How Two Students Are Using Architecture to Build a Better Boston
Can a brewery bring about urban renewal? Upasana Patel might just convince you. When The Boston Architectural College (BAC) graduate student was assigned a design project around an apple cider brewery, she knew just where it should go, Brigham Circle, a loud, heavily trafficked area in the Mission Hill neighborhood. Patel saw the potential for what she calls “urban healing,” an idea she had been fascinated with since studying architecture in India, particularly how it can solve problems that lead to what she calls city “paralysis.” Brigham Circle is paralyzed by noise pollution, she thought. Her mission? Turn down the volume.
“My idea was a space where people can find silence…so I designed the space to trap the noise pollution as you journey through,” says Patel.
Apple cider itself is what inspired Patel’s design—a concrete and glass “bottle” containing three “bubbles” connected by a bridge. Guests start at the cafe/bar bubble, the largest and loudest. As they flow inward, the structure narrows and the noise fades until it’s trapped underground in a “bubble” where the cider is produced, with guests watching silently overhead far from the cacophony of the outside world!
“Architecture should relate to the landscape,” says Patel. “If we think about context and surroundings when designing, then we can solve every problem.”
Coming up with creative solutions to real-world problems is a foundational aspect of Patel’s BAC curriculum. She says she chose the BAC for its global culture and Boston’s rich architectural offerings that include historical buildings adjacent to contemporary structures. One of her favorites is the Carpenter Center for Visual Arts in Cambridge for how it includes features in sync with the environment, like ribbon windows that give birds a place to nest and a centralized ramp that allows equal access to all students.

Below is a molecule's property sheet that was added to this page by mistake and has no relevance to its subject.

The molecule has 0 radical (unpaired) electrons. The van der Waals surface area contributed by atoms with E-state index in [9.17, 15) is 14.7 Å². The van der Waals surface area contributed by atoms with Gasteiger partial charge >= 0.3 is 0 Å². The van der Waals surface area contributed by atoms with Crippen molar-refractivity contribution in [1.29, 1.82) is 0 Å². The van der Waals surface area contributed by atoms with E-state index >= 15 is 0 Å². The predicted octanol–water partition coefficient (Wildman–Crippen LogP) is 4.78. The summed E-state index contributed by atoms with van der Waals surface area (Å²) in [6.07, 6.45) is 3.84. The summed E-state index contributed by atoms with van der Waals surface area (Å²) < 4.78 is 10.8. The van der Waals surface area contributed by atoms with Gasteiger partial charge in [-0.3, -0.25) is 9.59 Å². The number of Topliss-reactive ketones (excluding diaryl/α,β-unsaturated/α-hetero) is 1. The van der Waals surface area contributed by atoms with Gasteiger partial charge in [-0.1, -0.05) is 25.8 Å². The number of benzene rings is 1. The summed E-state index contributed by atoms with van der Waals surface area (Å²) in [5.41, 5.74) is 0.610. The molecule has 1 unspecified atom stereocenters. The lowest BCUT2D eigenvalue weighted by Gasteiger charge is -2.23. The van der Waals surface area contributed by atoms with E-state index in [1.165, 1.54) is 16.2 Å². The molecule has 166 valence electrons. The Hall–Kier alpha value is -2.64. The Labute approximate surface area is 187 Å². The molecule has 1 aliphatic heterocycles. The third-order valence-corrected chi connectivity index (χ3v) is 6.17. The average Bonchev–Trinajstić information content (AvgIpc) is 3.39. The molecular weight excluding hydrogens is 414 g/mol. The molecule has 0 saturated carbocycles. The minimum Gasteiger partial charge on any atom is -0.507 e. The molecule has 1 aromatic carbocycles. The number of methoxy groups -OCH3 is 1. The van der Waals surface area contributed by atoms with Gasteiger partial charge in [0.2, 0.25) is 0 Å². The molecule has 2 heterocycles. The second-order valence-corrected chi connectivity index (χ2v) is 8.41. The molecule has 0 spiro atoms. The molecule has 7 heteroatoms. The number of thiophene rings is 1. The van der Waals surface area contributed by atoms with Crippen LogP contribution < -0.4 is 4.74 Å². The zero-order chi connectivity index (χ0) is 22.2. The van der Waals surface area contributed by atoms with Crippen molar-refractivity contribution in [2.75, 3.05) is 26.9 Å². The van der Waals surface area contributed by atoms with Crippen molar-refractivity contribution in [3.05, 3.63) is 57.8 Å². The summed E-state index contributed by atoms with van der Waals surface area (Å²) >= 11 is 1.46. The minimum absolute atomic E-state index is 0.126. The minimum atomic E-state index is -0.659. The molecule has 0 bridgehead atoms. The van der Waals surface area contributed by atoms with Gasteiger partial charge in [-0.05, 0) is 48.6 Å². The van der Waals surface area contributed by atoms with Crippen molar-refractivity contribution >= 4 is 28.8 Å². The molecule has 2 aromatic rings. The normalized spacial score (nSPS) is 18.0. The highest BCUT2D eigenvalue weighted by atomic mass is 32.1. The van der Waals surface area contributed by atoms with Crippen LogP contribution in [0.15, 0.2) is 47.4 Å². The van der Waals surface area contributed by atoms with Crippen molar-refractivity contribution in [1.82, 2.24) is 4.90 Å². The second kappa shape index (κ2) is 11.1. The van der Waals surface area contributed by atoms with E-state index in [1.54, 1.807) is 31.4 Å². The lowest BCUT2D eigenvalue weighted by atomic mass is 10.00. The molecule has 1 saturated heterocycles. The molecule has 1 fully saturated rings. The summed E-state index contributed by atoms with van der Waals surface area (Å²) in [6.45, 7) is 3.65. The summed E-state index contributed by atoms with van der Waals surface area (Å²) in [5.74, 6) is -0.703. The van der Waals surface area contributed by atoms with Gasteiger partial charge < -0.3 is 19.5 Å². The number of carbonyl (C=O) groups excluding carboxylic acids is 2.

Designing contemporary structures that create an accessible and inclusive environment for all is a key aspect of fellow BAC student Alexandre Costa’s architectural vision, and is what drew Costa to move from Brazil to Boston to attend the BAC without any prior design experience.
“I saw that the environment of the BAC was both inclusive and diverse…something that I really liked,” Costa says.
Costa says a big reason for the diverse student body is the College’s innovative new offering The BAC Cloud Canopy™ and its first component The BAC Cloud Lab™ that allows students to easily shift between design tools and work from anywhere, opening up the program to students around the world who may not have the means to attend in-person or, like Costa, don’t have the best computer set-up at home.
Costa says they’ve been using The BAC Cloud Lab™ consistently since the start of the pandemic, particularly on their thesis project: an inclusive Fenway fitness center. Costa says the problem with many gyms is the rigid structure that divides and compartmentalizes its spaces and members. In their design, spaces are fluid and adapt in response to guests, not the other way around—an idea inspired by the all-glass facade of Boston’s John Hancock Tower.
“It’s a building that’s constantly changing alongside the world around it…in a way that embraces everything around it,” says Costa. “The main idea of the fitness center is that there will be no prescribed path, and the design itself wouldn’t try to impose one.”
Looking ahead to the future of Boston architecture, Patel and Costa echo that opportunities abound for architects to not just consider noise pollution and inclusivity when designing contemporary structures, but also other environmental and sociological factors like sea-level rise, equity, and race. Thanks to the practical and theoretical skillset they developed at the BAC, both say they’re prepared to play a part in transforming communities for the better, in Boston and beyond.
To learn more about BAC and how to apply, visit the-bac.edu.This is a paid partnership between The Boston Architectural College and Boston Magazine